Windows Server Troubleshooting - Restore the AD

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Major Topics
File System
Active Directory
Other Topics
Garbage Collection
Distinguished Name
Restore the AD
Log Files
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2003-2006 Team Approach Limited
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Backup and Restore of the Active Directory

If a Domain Controller fails and cannot be restarted, you need to recover somehow. Before proceeding you will remove all references to the failed Domain Controller by using the Sites and Services Manager. One approach is simple

  • Reinstall Windows
  • Promote the server to a Domain Controller
  • Let replication for the other Domain Controllers update the Active Directory

If the replication is not practical because of the volume of data or the speed on the network connection, you may wish to restore the Active Directory from backup media. With NTBACKUP, you restore the System State which includes the Active Directory.

Warning! Don't restore the Active Directory with backups older than the tombstone lifetime. Subsequently deleted objects will not be removed after the tombstones have expired.

The diagram show the sequence of events to restore a crashed domain controller to make it up-to-date to the time of the last replication cycle. Backups are taken at a point in time where the USN has some value. As more transactions occur, they are replicated to other domain controllers. If the domain controller fails and cannot be restarted, a new installation is required which can be restored to the point of the last backup. Although the last backup is not completely up-to-date, the other servers will replicate the latest changes back to the recovered server. The only transaction that will be missing after the restore and replication, are those applied after the last 5 minute replication cycle. Backup of USN=5678
Replication to USN=9876
Server Crash
Restore USN=5678
Replication to USN=9876

Normally AD transactions are not replicated back to the originating server. The Active Directory database is identified on each server by a GUID Globally Unique Identifier. After a restoration from a backup, the AD database GUID is changed to make the server appear as a different server so that transactions that originated there get replicated back.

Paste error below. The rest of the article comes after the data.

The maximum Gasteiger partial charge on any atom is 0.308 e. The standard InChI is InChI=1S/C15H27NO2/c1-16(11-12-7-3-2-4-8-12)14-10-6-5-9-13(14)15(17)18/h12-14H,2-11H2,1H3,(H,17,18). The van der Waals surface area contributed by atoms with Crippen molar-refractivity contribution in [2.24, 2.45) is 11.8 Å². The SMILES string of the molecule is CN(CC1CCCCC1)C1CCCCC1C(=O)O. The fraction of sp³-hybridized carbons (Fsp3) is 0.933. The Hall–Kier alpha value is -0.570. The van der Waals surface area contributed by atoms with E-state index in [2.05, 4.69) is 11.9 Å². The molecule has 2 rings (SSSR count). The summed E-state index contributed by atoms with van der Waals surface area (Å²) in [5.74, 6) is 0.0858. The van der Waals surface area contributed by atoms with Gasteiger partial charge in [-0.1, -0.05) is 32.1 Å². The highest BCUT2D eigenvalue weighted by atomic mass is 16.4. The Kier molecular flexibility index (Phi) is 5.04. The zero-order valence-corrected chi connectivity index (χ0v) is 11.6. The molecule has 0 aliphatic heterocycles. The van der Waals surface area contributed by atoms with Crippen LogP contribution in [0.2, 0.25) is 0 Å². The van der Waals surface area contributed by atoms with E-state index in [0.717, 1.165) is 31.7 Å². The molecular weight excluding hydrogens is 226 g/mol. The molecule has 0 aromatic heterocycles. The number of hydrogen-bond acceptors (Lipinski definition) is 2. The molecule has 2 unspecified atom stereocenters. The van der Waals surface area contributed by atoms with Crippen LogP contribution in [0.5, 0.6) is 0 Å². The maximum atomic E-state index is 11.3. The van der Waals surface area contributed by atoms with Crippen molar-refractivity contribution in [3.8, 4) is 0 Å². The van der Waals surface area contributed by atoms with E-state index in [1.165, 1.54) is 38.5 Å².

Authoritative Restore

Consider the case where the Active Directory is recently backed up. Let's say you need to delete 1000 users because the company department is becoming a separate entity. Woops! You deleted the wrong 1000 users!! How do you get them back. "Easy", you say, "They're backed up on the backup tape and can all be restored". Think about this some more. After a restore, replication continues. When you deleted the 1000 users, the tombstones were replicated to other servers. You can restore the users from the backup tape, but the tombstones will replicate back and delete them again!!

A special procedure called an Authoritative Restore is needed handle cases like this. The idea of an Authoritative Restore is to specify that the data being restored should be considered authoritative and other conflicting transactions on other domain controllers at the time of the restore should be ignored. This is accomplished by using NTDSUTIL in the Active Directory Restore Mode. An Administrator must use NTDSUTIL to identify the authoritative objects which have there version number incremented by 100,000 for each day since the backup to guarantee authority over other existing transactions.

The procedure to perform an Authoritative Restore is as follows.

  • Start the Domain Controller is Directory Services Restore Mode
  • Logon as a the local Administrator
  • Restore the System State with NTBACKUP
  • Restart the server in Directory Services Restore Mode
  • User NTDSUTIL to designate objects as authoritative
    • Objects are identified with their distinguished names
    • The version number is incremented by 100,000 for each day since the backup
  • Restart the server normally